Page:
Braves Fans

Enough with the attendance shaming

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This morning’s Chipper Jones post, in which he called out Braves fans for not showing up and/or not being loud, has brought out the usual comments we see whenever attendance comes up. “Braves fans suck!” is a pretty well-worn trope around these parts. As are the more nuanced comments which attempt to equate a team’s worthiness and quality with the fervor of its fan base.

I always scratched my head at these things. I mean, I know the Braves don’t draw people. I know that some teams always draw people. I wish my team had a rockin’ stadium every night, but it never has, likely never will and, given the Braves success over the past 20 years, it doesn’t really matter. It certainly doesn’t affect my affection for the team, so why does anyone else care?

Cee Angi of The Platoon Advantage wrote about this a couple of weeks ago. She called the phenomenon “Attendance Shaming,” and like me wonders why in the hell it’s even a thing.  After analyzing what we’re really talking about when we talk about poor attendance, using the White Sox as an example, she concludes thusly:

In the end, there’s no accounting for taste, and you can’t blame the consumer for not liking the product as much as you think they should, for whatever reason. But again, unless you’re Jerry Reindorf’s wallet (which Forbes says is flush with cash), why should we care anyway? The focus of fans should remain on Win-Loss records, not attendance records. Spinning turnstyles is not a civic duty, particularly not in a time of economic distress. Whether he does so or not is between him, his God, and Jerry Reinsdorf.

But hey, if it makes you feel better that your team draws well — if you think being “a better fan” makes you a better person — by all means, continue to care about such things.  Just, please, explain to me why in the hell it should matter to anyone else?

Oh, and finally: if you still insist on pointing to attendance as a signifier of your worth, at least use a better number than total butts in seats. Use attendance relative to stadium capacity, which Carson Cistulli looks at over at FanGraphs today.

Rangers sign Carlos Gomez to a one-year, $11.5 million deal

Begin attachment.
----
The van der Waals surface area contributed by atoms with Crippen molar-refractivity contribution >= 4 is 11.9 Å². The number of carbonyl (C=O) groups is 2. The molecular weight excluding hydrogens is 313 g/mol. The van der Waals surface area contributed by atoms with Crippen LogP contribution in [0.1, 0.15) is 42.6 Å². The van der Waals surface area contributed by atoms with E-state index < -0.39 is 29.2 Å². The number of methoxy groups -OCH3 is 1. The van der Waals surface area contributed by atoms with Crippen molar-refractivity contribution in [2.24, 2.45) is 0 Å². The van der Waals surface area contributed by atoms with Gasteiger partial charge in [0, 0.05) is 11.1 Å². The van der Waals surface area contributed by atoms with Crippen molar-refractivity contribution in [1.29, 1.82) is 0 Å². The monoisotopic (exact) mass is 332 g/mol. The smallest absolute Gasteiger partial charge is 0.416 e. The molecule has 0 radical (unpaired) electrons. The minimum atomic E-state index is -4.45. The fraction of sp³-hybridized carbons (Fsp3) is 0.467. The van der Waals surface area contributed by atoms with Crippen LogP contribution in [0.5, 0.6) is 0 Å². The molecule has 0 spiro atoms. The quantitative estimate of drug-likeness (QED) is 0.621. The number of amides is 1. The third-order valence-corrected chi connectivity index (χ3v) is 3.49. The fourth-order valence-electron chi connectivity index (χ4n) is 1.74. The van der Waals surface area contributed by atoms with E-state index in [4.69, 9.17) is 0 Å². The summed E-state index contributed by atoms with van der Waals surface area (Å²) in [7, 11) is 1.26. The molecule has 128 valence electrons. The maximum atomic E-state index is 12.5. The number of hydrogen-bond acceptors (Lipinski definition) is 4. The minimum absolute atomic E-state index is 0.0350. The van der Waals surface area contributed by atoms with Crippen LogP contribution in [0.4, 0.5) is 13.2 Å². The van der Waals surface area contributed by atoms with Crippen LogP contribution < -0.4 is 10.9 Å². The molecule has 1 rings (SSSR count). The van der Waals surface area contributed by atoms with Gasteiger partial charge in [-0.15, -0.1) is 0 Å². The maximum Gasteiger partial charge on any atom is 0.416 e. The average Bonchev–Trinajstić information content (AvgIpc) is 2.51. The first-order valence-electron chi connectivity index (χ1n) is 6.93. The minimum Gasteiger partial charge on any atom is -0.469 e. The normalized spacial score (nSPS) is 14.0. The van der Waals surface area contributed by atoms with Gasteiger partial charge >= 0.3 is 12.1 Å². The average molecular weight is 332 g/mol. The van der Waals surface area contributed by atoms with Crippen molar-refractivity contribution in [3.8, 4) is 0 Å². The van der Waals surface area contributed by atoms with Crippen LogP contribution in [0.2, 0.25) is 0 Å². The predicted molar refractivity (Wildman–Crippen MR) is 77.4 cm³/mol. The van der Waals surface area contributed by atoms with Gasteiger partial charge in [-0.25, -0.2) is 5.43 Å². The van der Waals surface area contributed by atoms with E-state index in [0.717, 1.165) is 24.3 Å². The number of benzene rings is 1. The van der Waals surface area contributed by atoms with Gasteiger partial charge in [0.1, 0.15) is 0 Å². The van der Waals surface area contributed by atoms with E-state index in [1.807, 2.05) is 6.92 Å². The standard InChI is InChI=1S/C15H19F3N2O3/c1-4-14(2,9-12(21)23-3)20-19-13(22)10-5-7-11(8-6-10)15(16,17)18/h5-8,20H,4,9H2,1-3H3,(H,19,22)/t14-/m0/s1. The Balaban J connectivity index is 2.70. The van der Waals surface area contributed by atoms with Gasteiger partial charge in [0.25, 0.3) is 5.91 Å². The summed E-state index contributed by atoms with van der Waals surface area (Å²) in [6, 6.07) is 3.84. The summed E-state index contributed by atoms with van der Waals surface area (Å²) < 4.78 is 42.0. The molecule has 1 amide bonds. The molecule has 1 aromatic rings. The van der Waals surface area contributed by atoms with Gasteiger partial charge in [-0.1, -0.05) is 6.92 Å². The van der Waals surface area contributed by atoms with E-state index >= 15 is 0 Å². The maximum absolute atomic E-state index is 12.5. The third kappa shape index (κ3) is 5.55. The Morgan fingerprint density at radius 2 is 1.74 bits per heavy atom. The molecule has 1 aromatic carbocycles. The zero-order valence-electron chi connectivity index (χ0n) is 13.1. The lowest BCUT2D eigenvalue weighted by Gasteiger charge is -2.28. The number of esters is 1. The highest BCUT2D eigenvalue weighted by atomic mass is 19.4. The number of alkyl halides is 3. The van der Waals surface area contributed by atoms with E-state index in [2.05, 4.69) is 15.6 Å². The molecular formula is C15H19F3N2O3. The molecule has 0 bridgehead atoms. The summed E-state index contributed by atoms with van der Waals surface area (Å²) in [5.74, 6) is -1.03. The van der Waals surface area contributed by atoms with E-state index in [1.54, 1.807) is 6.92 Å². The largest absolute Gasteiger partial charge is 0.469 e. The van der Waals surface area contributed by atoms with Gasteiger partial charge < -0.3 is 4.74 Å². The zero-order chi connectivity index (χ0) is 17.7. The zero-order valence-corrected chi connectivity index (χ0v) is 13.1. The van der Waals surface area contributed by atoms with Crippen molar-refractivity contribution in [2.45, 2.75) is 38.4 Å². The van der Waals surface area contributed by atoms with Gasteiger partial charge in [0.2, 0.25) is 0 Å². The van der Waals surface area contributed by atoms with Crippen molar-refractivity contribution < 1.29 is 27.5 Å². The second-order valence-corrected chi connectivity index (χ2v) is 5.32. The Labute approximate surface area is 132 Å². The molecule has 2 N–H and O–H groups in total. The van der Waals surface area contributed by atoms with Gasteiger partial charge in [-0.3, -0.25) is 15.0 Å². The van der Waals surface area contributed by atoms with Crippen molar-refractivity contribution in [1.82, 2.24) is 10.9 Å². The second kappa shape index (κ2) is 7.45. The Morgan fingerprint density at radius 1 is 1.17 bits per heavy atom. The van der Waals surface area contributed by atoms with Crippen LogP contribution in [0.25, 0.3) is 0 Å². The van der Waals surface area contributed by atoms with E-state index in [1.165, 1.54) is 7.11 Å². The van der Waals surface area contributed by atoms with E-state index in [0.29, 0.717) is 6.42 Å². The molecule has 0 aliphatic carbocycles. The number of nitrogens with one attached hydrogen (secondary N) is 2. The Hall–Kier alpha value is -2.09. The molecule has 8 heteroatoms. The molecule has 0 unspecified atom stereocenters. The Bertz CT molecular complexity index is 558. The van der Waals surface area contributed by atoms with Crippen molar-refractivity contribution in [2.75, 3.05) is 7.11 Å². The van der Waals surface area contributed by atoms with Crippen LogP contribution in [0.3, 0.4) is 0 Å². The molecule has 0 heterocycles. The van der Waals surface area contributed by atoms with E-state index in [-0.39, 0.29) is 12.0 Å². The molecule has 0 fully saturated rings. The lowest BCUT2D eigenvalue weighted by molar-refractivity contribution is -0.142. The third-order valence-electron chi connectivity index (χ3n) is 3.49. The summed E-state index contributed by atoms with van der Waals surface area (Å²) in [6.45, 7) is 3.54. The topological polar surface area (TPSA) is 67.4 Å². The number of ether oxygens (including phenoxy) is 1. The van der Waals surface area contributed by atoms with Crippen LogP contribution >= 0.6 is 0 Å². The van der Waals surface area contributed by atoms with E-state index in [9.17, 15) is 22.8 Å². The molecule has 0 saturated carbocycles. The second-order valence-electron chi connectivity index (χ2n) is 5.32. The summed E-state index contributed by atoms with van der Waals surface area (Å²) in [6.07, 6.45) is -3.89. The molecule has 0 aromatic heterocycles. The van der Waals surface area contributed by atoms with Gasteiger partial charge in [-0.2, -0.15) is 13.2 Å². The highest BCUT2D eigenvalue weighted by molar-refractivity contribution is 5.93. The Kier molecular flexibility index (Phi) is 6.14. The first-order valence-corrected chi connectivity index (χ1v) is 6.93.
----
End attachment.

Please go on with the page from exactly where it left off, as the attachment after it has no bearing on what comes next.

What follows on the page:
ARLINGTON, TX - OCTOBER 07:  Carlos Gomez #14 of the Texas Rangers looks on in the seventh inning against the Toronto Blue Jays in game two of the American League Divison Series at Globe Life Park in Arlington on October 7, 2016 in Arlington, Texas.  (Photo by Scott Halleran/Getty Images)
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Ken Rosenthal of FOX Sports reports that the Rangers have signed outfielder Carlos Gomez to a one-year deal. Joel Sherman of the New York Post reports that Gomez will earn $11.5 million next season.

Gomez, 31, struggled with the Astros to a .594 OPS before the club released him in mid-August. The Rangers signed him shortly thereafter and were immediately rewarded. Gomez hit .284/.362/.543 with eight home runs and 24 RBI in 130 plate appearances through the end of the regular season.

As presently constructed, Gomez would likely take over in center field with Nomar Mazara handling left and Shin-Soo Choo in right.

Report: Diamondbacks close to signing Fernando Rodney

MIAMI, FL - AUGUST 24: Fernando Rodney #56 of the Miami Marlins celebrates after the game against the Kansas City Royals at Marlins Park on August 24, 2016 in Miami, Florida. (Photo by Rob Foldy/Getty Images)
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Jon Heyman of FanRag Sports reports that the Diamondbacks are close to signing free agent reliever Fernando Rodney.

Rodney, 39, has been inconsistent over the past two seasons. This past season, he was lights-out with the Padres, posting a 0.31 ERA in 28 appearances. After the Marlins acquired him at the end of June, he struggled to a 5.89 ERA in 39 appearances.

Brad Ziegler, who closed for the Diamondbacks in the first half last season, went to the Red Sox in a midseason trade and is now a free agent. The Diamondbacks had six other relievers register a save, but only Daniel Hudson and Jake Barrett recorded more than one. Adding Rodney will give the club some stability in the ninth inning.